When presented with a problem, most of us are quick to offer a solution without really understanding the problem. This is common in everyday life, so it shouldn’t be a surprise that it is prevalent in business as well. However, great business leaders, advisors, and consultants are careful to ask the right questions and never jump to conclusions.
In this post, we will illustrate how we used “5 Whys” to find the root cause of a problem (e.g. poorly performing website), but there are many other examples we can highlight to illustrate the usefulness of the “5 Whys”.
Before we go any further, if you are not familiar with the “5 Whys”, it was created by Toyota and is one of the key elements of their “Kaizen” approach of continuous improvement. In essence, to find a root cause of a problem you have to keep asking “Why” until the real reason reveals itself, and it typically takes at least 5 “why” questions.
Poorly performing website (client example):
1. Why is the website only generating 5-6 leads per month? Because at the current conversion rate (1%) they need 100 visitors for every new lead.
2. Why is the conversion rate so low? Most visitors only spend 20-30 seconds on the website. This is not enough time to learn about the business and available service offerings.
3. Why do most visitors only spend 20-30 seconds on the website? Because most visitors don’t find the website content relevant or helpful.
4. Why is the content not relevant or helpful? Because most of the content is out of date (over two years old).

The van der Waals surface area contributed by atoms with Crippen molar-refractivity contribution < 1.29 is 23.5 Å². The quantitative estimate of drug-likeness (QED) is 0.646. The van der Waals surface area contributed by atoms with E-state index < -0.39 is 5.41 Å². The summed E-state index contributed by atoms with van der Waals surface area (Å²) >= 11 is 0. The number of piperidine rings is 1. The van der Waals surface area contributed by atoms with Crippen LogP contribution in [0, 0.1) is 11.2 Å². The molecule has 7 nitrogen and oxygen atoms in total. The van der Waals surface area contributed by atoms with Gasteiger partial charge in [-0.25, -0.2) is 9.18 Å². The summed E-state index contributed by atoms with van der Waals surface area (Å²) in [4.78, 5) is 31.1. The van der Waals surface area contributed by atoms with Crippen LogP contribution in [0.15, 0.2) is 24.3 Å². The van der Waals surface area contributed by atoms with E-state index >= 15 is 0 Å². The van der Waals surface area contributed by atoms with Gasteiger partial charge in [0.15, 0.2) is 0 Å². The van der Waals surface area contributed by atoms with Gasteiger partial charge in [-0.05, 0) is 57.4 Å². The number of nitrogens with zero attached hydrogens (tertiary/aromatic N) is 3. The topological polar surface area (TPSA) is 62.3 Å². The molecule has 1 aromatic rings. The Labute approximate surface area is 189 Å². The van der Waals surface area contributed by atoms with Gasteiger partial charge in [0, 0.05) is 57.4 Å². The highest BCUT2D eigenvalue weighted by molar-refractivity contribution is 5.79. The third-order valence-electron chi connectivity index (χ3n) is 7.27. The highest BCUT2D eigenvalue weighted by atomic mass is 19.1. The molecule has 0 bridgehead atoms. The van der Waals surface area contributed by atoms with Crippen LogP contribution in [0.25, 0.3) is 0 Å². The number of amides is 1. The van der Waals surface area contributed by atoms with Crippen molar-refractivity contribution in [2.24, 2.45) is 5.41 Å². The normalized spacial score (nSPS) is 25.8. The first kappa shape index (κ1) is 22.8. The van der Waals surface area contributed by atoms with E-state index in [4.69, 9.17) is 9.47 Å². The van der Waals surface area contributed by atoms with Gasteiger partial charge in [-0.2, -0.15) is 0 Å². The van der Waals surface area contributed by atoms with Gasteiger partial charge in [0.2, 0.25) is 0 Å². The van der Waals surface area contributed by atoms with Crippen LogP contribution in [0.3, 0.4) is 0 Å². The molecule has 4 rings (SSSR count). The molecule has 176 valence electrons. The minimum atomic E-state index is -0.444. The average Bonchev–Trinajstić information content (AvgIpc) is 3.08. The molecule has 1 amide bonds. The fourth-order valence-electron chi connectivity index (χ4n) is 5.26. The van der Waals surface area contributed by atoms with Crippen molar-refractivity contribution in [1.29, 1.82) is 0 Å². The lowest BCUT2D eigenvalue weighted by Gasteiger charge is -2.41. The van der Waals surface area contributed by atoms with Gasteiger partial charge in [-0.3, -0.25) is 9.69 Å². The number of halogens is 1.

5. Why isn’t there any fresh content on the website? Lack of time and writing content is always a low priority task.
While this is a simple example, it illustrates the power of asking questions (drilling down in the problem). If we stopped asking questions after the first answer, our recommendation might have been focused around attracting more visitors. However, the real issue is a low conversion rate, and the root cause being lack of time to create new content.
When you identify the real problem and can show a clear link to revenue, then most business owners or leaders are compelled to act. In this specific case, it wasn’t difficult to persuade the business owner to allocate more time to content marketing, because we identified the problem and were able to show a clear impact on revenue. New content, which must be useful and relevant, will keep potential customers engaged for longer – increasing the conversion rate and resulting in more leads.
Finally, in some cases, you may have to ask more than five questions, but in most cases, five questions are sufficient to highlight the root cause of a problem.